add comment

The answers that give the general "optimise when you have to" is unhelpful in this case because , IMHO, programmers should always be aware of the performance in different in design choices when that choice leads to an order of magnitude performance penalty, particularly API writers.

The original question is quite valid and I would tend to agree that the second approach is better, given his particular situation. I've written image processing code where each pixel requires a data structure, a situation not too dissimilar to this, except I needed frequent random access to each pixel. The overhead of creating one object for each pixel was enormous.

share|improve this answer
add comment

Notice that the second approach might have negative impact on caching behaviour. If you want to access a single record at a time, you'd better have that record not scattered all across the place.

Also, the only memory you win in the second approach, is (possibly) due to member alignment. (and having to allocate a separate object). Otherwise, they have exactly the same memory use, asymptotically. The first option is much better due to locality, IMO

share|improve this answer
    
Not if you are doing operations on just one field. –  fortran Jul 14 '09 at 14:32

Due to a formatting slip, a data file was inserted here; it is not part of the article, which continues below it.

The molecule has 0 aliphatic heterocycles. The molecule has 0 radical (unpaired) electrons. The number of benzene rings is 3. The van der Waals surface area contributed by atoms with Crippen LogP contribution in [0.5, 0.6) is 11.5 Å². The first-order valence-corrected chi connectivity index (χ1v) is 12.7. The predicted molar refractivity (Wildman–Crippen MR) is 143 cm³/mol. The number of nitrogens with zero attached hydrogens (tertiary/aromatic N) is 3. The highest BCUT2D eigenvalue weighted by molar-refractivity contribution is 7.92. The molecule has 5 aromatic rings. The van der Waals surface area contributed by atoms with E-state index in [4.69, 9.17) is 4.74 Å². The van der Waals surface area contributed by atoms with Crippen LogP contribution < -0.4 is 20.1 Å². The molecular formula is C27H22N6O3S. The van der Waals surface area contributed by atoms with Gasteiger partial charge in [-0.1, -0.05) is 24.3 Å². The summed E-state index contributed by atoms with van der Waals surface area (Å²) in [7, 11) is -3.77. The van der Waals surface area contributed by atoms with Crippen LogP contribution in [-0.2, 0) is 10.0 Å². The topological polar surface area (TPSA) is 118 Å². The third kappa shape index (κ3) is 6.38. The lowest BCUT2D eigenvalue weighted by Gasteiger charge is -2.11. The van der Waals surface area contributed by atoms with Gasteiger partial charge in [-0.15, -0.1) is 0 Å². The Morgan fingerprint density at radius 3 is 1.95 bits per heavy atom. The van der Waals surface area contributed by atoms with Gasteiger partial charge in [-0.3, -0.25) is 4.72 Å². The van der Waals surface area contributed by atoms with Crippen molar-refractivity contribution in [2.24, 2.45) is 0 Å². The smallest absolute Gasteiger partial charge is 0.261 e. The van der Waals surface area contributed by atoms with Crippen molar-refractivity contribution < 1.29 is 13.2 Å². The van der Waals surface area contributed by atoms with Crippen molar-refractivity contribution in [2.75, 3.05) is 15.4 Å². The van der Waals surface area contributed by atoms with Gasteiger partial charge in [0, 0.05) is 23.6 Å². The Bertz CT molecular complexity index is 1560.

why the same memory use asymptotically? for the first approach, one record = 16 bytes + some object overhead for each record + some overhead for the ArrayList. For the second approach, it's 16 bytes * the number of records + some overhead for the OptimizedRecordStore. If object overhead is 8 bytes then the 1st approach has roughly 50% more memory use... maybe that's OK but I'd like to figure out what it is. –  Jason S Jul 14 '09 at 14:37
add comment

Whenever I have tried doing number crunching in Java, I have always had to revert to C-style coding (i.e. close to your option 2). It minimised the number of objects floating around in your system, as instead of 1,000,000 objects, you only have 3. I was able to do a bit of FFT analysis of real-time sound data using the C-style, and it was far too slow using objects.

share|improve this answer
add comment

How are you going to access the data? If the accesses over the fields are always coupled, then use the first option, if you are going to process the fields by its own, then the second option is better.